Condor again present a wholesale blending of death metal, classical guitar, folk, and progressive rock influences into epic heavy metal songs rather than pretending instrumental masturbation is intelligent like Dream Theater or that alternative rock with power chord chugging and a couple angular or dissonant riffs is metal like Bolzer. On Sangreal attempt to convey the romanticism behind the Arthurian legend, particularly the grail cycle concerning Percival or Galahad restoring fruit and flower to the desolate Waste Land rendered infertile by the sins of the maimed and emasculated Fisher King.
Sangreal‘s main problem, the same as Ride the Lightning, Left Hand Path and Storm of the Light’s Bane, is with the actual structure of the album itself. Sangreal is heavily top weighted; the epic title and first track is the best one. “Sangreal” furthermore is the only track that manages to convey the feeling of an epic, cyclical nature of a medieval romance that arose from primeval, pagan myth. None of the other songs on Sangreal convey the mythic atmosphere and sacred connection to the land in the Grail myth illustrated in Weston’s From Ritual to Romance.
Unlike “Left Hand Path”, “Sangreal” is exhausting; listening to the rest of the album actually is a slog through a wasteland and how deep one sinks into the mud says more about how many songwriting sins you can put up with before getting bored or disillusioned than how intriguing the rest of the music is. Condor return to the approach of Nadia, stuffing Sangreal‘s otherwise effective heavy metal with compositionally incongruent, irritatingly offkey, and pointless bluesy choruses, solos, bridges, and interludes. These problems were rectified on the band’s superior second album, Duin, but most disappointingly return here. Furthermore, many of the riffs give prior fans the feeling the band has begun to repeat itself.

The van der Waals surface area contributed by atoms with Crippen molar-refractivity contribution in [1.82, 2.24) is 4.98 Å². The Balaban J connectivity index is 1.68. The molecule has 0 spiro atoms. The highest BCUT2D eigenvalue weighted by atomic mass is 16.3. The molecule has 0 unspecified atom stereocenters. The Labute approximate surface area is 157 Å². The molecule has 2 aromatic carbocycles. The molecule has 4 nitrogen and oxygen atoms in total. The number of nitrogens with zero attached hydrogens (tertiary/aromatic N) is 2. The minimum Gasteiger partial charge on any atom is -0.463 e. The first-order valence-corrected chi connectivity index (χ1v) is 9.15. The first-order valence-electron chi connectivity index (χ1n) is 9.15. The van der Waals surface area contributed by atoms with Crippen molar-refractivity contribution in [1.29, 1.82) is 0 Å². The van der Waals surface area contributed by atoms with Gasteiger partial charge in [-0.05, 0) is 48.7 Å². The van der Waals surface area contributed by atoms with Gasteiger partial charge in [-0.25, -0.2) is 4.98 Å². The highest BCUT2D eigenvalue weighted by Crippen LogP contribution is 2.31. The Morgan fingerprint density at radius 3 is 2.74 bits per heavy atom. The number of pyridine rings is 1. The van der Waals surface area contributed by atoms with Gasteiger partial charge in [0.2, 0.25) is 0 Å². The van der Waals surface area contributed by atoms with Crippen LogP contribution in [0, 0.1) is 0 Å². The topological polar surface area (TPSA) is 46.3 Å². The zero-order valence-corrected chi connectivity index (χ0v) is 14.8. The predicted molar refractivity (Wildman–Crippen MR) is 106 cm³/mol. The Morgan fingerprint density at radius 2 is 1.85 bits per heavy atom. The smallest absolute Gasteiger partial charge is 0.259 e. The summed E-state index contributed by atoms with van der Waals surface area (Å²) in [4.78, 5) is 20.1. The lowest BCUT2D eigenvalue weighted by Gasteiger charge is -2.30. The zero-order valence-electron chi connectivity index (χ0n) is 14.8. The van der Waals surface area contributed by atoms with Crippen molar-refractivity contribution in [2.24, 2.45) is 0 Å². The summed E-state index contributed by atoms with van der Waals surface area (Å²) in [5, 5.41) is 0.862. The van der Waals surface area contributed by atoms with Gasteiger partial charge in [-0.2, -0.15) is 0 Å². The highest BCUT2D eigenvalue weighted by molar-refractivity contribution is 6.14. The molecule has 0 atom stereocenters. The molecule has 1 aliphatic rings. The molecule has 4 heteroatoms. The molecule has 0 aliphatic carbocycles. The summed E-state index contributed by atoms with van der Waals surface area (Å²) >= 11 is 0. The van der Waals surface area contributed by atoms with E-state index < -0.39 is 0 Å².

Condor lacks the metallic virtue that Dismember termed “the overwhelming power” on “Override the Overture“. Never on Sangreal do Condor even threaten to sonically manifest their spiritualist romantic tension into violent catharsis; the band expresses zero desire to “see the Pope on the end of a rope” and trample and mangle their enemies into giblets and dust. A boring, staid record invoking the Arthurian legend without providing any hope of Arthur shoving the sword of power through his unfilial son’s throat is a mistake. Perhaps Sangreal could have worked as a 45 rpm EP but as an LP, instead of flashbacks to the gritty bombast of Boorman’s Excalibur, Condor project Bresson’s disaffected Lancelot du Lac. Listening to the entirety of Sangreal is like listening to flies pick through the remains of your lunch in the trashcan for an hour.